Q If travellers are to be banned from climbing Australia’s Uluru from 26 October 2019, is it still worth visiting?
James Draven, freelance travel writer: Despite being handed back to them in 1985, the Anangu people have seen visitors trample over their sacred site for another three decades. The fear was that tourists wouldn’t come if they couldn’t climb, but in 2015 only 16% of 250,000 visitors chose to, according to regional statistics.
And there’s really no need. The magic of Uluru lies in its colours and culture, and tons of tour operators offer sunset trips to the rock. You can enjoy sparkling wine and canapes while watching Uluru’s hues transition through day-glow orange, fiery red and burnt umber, to dusky plum.
The classic ‘Sounds of Silence’ experience at Ayers Rock Resort combines the above with a white-tablecloth dinner under the stars, along with accompanying celestial talk and Aboriginal show. For the active, there are outback camel rides and numerous guided cultural hikes to important sites around the rock, while ‘base walk’ trips allow visitors to take a six-mile stroll around its circumference.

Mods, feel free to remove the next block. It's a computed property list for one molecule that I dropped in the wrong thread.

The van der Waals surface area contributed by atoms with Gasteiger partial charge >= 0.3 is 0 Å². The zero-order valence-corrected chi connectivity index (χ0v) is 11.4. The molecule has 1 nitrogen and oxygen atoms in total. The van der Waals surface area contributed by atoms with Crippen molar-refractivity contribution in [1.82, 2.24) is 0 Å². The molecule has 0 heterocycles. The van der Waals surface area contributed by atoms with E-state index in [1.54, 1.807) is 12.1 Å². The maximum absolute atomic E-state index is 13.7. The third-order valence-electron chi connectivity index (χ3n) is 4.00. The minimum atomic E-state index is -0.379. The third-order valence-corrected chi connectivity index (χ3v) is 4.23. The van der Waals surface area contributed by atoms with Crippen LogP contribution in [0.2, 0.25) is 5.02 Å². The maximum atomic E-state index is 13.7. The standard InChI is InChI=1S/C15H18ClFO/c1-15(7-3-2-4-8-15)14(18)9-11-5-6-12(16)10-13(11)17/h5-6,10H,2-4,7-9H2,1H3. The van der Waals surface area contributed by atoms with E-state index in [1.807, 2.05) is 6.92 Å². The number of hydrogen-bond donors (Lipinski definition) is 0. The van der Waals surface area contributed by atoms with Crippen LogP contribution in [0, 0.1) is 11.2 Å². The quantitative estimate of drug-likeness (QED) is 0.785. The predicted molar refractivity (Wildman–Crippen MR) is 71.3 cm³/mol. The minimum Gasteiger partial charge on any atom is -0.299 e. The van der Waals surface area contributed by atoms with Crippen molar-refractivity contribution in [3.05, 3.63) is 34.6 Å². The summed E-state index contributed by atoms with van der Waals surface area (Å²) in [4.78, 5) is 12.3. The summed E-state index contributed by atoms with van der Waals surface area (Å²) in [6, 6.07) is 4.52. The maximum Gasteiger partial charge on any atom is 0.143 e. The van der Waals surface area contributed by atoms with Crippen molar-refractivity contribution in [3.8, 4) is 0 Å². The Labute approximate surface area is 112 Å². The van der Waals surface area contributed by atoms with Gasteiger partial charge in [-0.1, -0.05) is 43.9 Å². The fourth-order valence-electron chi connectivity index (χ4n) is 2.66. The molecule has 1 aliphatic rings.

Nearby also is the essential trek along the rim of Kings Canyon, whose honeycombed cliffs are crowned by marine fossils etched into 330 million-year-old sandstone. Meanwhile, 16 miles west of Uluru are the 36 domes of Kata Tjuta, an eight-square-mile geological site, overlooked by 3,500ft Mount Olga.
If you absolutely have to see the top — pre- or post-ban — then try skydiving over Uluru. The scenic flight up offers an amazing aerial perspective of the rock, and the way back down is certainly more thrilling than making the disrespectful climb.
Steven Baldwin, Park operations & visitor services, Uluru-Kata Tjuta National Park: For those of us who live and work within a few hundred feet of Uluru, the recent decision by our board to close the Uluru Climb was nothing short of monumental.
If you look at the statistics, very few visitors solely came for the climb. Indeed, the rangers who provide the daily ‘Mala Walk’ for visitors say that many people who come intending to climb change their mind once they are provided with the reasons that Anangu prefer them not to do so.
One of the key factors in the board’s decision was that there’ll be a range of alternatives to climbing. You can now hire bicycles from the Cultural Centre and cycle or ride a segway around Australia’s best-known icon. We’re always looking for new ways to make the journey a memorable one.
Published in the Jan/Feb 2018 issue of National Geographic Traveller (UK)